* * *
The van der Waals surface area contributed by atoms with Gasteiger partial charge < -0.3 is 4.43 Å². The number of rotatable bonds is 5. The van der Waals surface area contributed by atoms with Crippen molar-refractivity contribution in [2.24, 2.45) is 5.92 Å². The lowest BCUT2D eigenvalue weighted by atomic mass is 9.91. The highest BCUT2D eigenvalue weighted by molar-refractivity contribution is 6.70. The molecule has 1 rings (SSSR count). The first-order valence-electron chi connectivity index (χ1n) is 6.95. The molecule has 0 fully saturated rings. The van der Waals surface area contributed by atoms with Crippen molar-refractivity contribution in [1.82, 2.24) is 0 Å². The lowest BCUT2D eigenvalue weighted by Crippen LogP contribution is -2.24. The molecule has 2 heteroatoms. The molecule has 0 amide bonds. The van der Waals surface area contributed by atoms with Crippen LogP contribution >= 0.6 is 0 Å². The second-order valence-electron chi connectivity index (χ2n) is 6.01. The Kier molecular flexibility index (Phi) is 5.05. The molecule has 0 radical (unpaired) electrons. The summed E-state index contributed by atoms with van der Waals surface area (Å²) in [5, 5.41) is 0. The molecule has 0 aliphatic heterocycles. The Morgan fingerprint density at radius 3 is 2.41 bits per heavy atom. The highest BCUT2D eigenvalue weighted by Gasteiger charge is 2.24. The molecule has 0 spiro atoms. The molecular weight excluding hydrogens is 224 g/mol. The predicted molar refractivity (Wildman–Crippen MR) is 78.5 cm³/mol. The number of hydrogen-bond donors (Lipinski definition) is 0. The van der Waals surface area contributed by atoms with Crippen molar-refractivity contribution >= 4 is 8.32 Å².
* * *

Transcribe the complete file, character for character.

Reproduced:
The van der Waals surface area contributed by atoms with Gasteiger partial charge < -0.3 is 4.43 Å². The number of rotatable bonds is 5. The van der Waals surface area contributed by atoms with Crippen molar-refractivity contribution in [2.24, 2.45) is 5.92 Å². The lowest BCUT2D eigenvalue weighted by atomic mass is 9.91. The highest BCUT2D eigenvalue weighted by molar-refractivity contribution is 6.70. The molecule has 1 rings (SSSR count). The first-order valence-electron chi connectivity index (χ1n) is 6.95. The molecule has 0 fully saturated rings. The van der Waals surface area contributed by atoms with Crippen molar-refractivity contribution in [1.82, 2.24) is 0 Å². The lowest BCUT2D eigenvalue weighted by Crippen LogP contribution is -2.24. The molecule has 2 heteroatoms. The molecule has 0 amide bonds. The van der Waals surface area contributed by atoms with Crippen LogP contribution >= 0.6 is 0 Å². The second-order valence-electron chi connectivity index (χ2n) is 6.01. The Kier molecular flexibility index (Phi) is 5.05. The molecule has 0 radical (unpaired) electrons. The summed E-state index contributed by atoms with van der Waals surface area (Å²) in [5, 5.41) is 0. The molecule has 0 aliphatic heterocycles. The Morgan fingerprint density at radius 3 is 2.41 bits per heavy atom. The highest BCUT2D eigenvalue weighted by Gasteiger charge is 2.24. The molecule has 0 spiro atoms. The molecular weight excluding hydrogens is 224 g/mol. The predicted molar refractivity (Wildman–Crippen MR) is 78.5 cm³/mol. The number of hydrogen-bond donors (Lipinski definition) is 0. The van der Waals surface area contributed by atoms with Crippen molar-refractivity contribution >= 4 is 8.32 Å².